So, as promised, here is part one of my homelab journey! In this series of posts I don’t expect to be detailing technical configs and step by step guides on how my homelab got to where it is today, but rather I plan to just share my journey in the hope that it’s vaguely interesting and/or useful!
My very first homelab was, like many others, a simple VMware Fusion setup on my laptop. This started way back over 10 years ago, and was more just me taking my first tentative steps in to virtualisation. Primarily as a Mac user I wanted a way to use one or two Windows apps, so I experimented with VMware Fusion and Parallels. I had no idea what a Hypervisor was or really what I was doing!
Jump forward a few years and I was involved in a small project at work to deploy a couple of VMware ESXi 6.0 hosts with a single vCenter VM to provide increased uptime for two or three VMs. I remember being amazed at both vMotion and the fact that if we pulled the power on the host running the vCenter VM, somehow it got restarted on the other host! Magicians were clearly involved!
And hence my curiosity was sparked. I started to wonder why on earth we were running so many applications at work on bare metal. We literally had hundreds of servers (thousands probably) running a mix of Windows and Linux server OSes, all hosting single applications (and scarily still do to an extent!)
After a bit of persuasion I managed to convince my manager that I needed to go on the VMware Datacenter Virtualisation: Install, Configure, Manage (v6) course. And this really opened my eyes to the possibilities we were missing! On this course I also learned about the the VMware User Group (VMUG) and their “Advantage” programme which includes 12 month licenses for most of the VMware product lineup and is perfect for running your homelab
So, in 2017 I finally bought my first homelab server. I managed to pick up a Dell C6100 off eBay for £300. This is a 2U server platform that contains 4 discreet dual CPU server modules, with dual 1GbE NICs, IPMI management and a PCI slot on each. Ideal for running three ESXi hosts and a small amount of shared storage. You can still get hold of this platform on eBay pretty cheaply and it makes a good low cost introduction to server hardware I think, although be warned that it was dropped from the VMware HCL at vSphere v6.
With a 24 port fully managed Netgear Switch (GS724T also off eBay for £160 in 2010) and a few patch cords I had my first homelab ready to go. The first thing I found was just how loud the C6100 is (and I mean, seriously loud!). After it’s booted and calmed down a little it wasn’t too bad up in the loft, but the problem with a loft is it does tend to get a bit warm up there, especially in summer. Let’s just say that the other members of my household weren’t overly keen on my new-found hobby!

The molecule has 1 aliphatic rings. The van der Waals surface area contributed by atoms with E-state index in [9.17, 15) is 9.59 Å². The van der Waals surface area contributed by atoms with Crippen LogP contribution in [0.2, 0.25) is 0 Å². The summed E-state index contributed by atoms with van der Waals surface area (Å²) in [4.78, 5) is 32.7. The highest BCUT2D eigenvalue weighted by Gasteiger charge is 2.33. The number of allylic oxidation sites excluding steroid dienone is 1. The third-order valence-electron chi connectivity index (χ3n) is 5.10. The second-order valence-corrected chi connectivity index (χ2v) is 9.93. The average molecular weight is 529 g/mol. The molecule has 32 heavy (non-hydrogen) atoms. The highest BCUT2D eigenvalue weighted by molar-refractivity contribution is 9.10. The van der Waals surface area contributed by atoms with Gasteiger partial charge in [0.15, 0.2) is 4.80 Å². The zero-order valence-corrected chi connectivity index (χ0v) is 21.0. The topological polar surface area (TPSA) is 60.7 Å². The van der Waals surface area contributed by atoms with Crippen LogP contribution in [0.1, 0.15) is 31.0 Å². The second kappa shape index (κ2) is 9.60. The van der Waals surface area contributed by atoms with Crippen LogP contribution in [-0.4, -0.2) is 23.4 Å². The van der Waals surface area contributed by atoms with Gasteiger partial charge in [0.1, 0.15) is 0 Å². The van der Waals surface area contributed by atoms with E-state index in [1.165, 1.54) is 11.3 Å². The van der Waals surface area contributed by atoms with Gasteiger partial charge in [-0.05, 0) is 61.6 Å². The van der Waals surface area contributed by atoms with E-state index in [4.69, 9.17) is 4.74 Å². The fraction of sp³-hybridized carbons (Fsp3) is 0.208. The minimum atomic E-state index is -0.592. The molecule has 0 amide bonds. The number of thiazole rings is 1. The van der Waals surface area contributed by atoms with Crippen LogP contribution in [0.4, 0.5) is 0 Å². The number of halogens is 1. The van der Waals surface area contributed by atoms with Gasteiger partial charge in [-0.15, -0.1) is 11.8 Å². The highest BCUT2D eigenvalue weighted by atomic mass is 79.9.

There are stacks of forum posts about taming the fan noise on the C6100 – in the end I replaced all the fans with some SanAce fans which were quite a bit quieter and less annoyingly whiney which made it tolerable… but it wasn’t very long before my homelab “needed” to grow and with that came the inevitable move out of the loft and in to the garage (but that’s for a different post!)
I ran my C6100 all the way up to ESXi v6.7 but had to swap the CPUs it came with (L5520s) for 56xx Xeon units (I chose the L5630s for reduced power consumption) to get it to run. With some fairly dubious hackery (see William Lam’s blog post here for a starting point) I even got ESXi 7 to boot and run VMs reasonably easily, however this really is pulling at straws at this point! And before ESXi 7 was released I’d already taken the plunge in to an updated hardware platform I’ll talk about another time.
So I installed and ran ESXi on USB flash drives attached to three nodes, and FreeNAS on the 4th node. I found that with a bit of patience you can rewire the SAS cabling between the drive backplane in the C6100 and the server node interposer boards to allow up to 6 drives to be attached to a node. With some 1TB drives installed as a RAID Z1 in FreeNAS that gave me about 3TB of VM storage shared via iSCSI.
And that was my first “proper” homelab for a couple of years at least where I was able to learn vSphere, Active Directory and some network bits and pieces too. I made plenty of mistakes along the way and had to rebuild stuff over and over as part of my learning but that’s all part of the fun!
Next time I’ll talk some more about the evolution of this humble beginning and particularly the storage aspect of my homelab.